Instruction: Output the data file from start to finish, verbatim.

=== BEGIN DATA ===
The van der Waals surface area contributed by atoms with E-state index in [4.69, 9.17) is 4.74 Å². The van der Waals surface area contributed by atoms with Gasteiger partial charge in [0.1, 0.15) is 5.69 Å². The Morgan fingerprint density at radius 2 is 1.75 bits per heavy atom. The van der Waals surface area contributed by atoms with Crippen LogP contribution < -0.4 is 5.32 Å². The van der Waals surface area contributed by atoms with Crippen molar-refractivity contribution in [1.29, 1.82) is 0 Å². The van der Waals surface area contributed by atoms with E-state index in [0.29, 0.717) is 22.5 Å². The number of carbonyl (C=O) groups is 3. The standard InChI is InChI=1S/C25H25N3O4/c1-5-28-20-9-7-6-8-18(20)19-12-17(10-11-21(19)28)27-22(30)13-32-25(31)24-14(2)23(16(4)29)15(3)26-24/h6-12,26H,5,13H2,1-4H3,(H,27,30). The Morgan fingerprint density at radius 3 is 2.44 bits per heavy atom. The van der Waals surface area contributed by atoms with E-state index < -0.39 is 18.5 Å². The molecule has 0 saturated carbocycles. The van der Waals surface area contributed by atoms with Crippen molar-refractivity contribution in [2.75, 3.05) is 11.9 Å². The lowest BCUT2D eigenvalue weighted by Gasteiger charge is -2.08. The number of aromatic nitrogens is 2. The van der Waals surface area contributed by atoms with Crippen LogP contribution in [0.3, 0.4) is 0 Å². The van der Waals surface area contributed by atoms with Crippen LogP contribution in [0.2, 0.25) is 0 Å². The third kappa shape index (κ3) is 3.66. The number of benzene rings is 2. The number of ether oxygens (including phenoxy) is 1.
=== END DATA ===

The van der Waals surface area contributed by atoms with E-state index in [4.69, 9.17) is 4.74 Å². The van der Waals surface area contributed by atoms with Gasteiger partial charge in [0.1, 0.15) is 5.69 Å². The Morgan fingerprint density at radius 2 is 1.75 bits per heavy atom. The van der Waals surface area contributed by atoms with Crippen LogP contribution < -0.4 is 5.32 Å². The van der Waals surface area contributed by atoms with Crippen molar-refractivity contribution in [1.29, 1.82) is 0 Å². The van der Waals surface area contributed by atoms with E-state index in [0.29, 0.717) is 22.5 Å². The number of carbonyl (C=O) groups is 3. The standard InChI is InChI=1S/C25H25N3O4/c1-5-28-20-9-7-6-8-18(20)19-12-17(10-11-21(19)28)27-22(30)13-32-25(31)24-14(2)23(16(4)29)15(3)26-24/h6-12,26H,5,13H2,1-4H3,(H,27,30). The Morgan fingerprint density at radius 3 is 2.44 bits per heavy atom. The van der Waals surface area contributed by atoms with E-state index < -0.39 is 18.5 Å². The molecule has 0 saturated carbocycles. The van der Waals surface area contributed by atoms with Crippen molar-refractivity contribution in [2.75, 3.05) is 11.9 Å². The lowest BCUT2D eigenvalue weighted by Gasteiger charge is -2.08. The number of aromatic nitrogens is 2. The van der Waals surface area contributed by atoms with Crippen LogP contribution in [0.3, 0.4) is 0 Å². The van der Waals surface area contributed by atoms with Crippen LogP contribution in [0.2, 0.25) is 0 Å². The third kappa shape index (κ3) is 3.66. The number of benzene rings is 2. The number of ether oxygens (including phenoxy) is 1.